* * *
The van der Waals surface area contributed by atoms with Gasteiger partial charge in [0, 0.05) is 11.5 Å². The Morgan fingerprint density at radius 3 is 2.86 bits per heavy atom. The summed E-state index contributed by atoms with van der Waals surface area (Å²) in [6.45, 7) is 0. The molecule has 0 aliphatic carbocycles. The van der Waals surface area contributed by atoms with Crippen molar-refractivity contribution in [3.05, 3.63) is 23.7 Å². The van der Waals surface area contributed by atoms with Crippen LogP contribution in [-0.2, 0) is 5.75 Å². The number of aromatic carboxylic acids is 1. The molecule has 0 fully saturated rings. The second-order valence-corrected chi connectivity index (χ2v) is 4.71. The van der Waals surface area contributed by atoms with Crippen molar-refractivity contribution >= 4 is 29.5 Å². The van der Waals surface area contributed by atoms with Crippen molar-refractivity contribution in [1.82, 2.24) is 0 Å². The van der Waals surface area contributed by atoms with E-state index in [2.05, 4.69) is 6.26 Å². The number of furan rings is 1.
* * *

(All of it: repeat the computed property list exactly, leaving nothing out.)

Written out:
The van der Waals surface area contributed by atoms with Gasteiger partial charge in [0, 0.05) is 11.5 Å². The Morgan fingerprint density at radius 3 is 2.86 bits per heavy atom. The summed E-state index contributed by atoms with van der Waals surface area (Å²) in [6.45, 7) is 0. The molecule has 0 aliphatic carbocycles. The van der Waals surface area contributed by atoms with Crippen molar-refractivity contribution in [3.05, 3.63) is 23.7 Å². The van der Waals surface area contributed by atoms with Crippen LogP contribution in [-0.2, 0) is 5.75 Å². The number of aromatic carboxylic acids is 1. The molecule has 0 fully saturated rings. The second-order valence-corrected chi connectivity index (χ2v) is 4.71. The van der Waals surface area contributed by atoms with Crippen molar-refractivity contribution >= 4 is 29.5 Å². The van der Waals surface area contributed by atoms with Crippen molar-refractivity contribution in [1.82, 2.24) is 0 Å². The van der Waals surface area contributed by atoms with E-state index in [2.05, 4.69) is 6.26 Å². The number of furan rings is 1.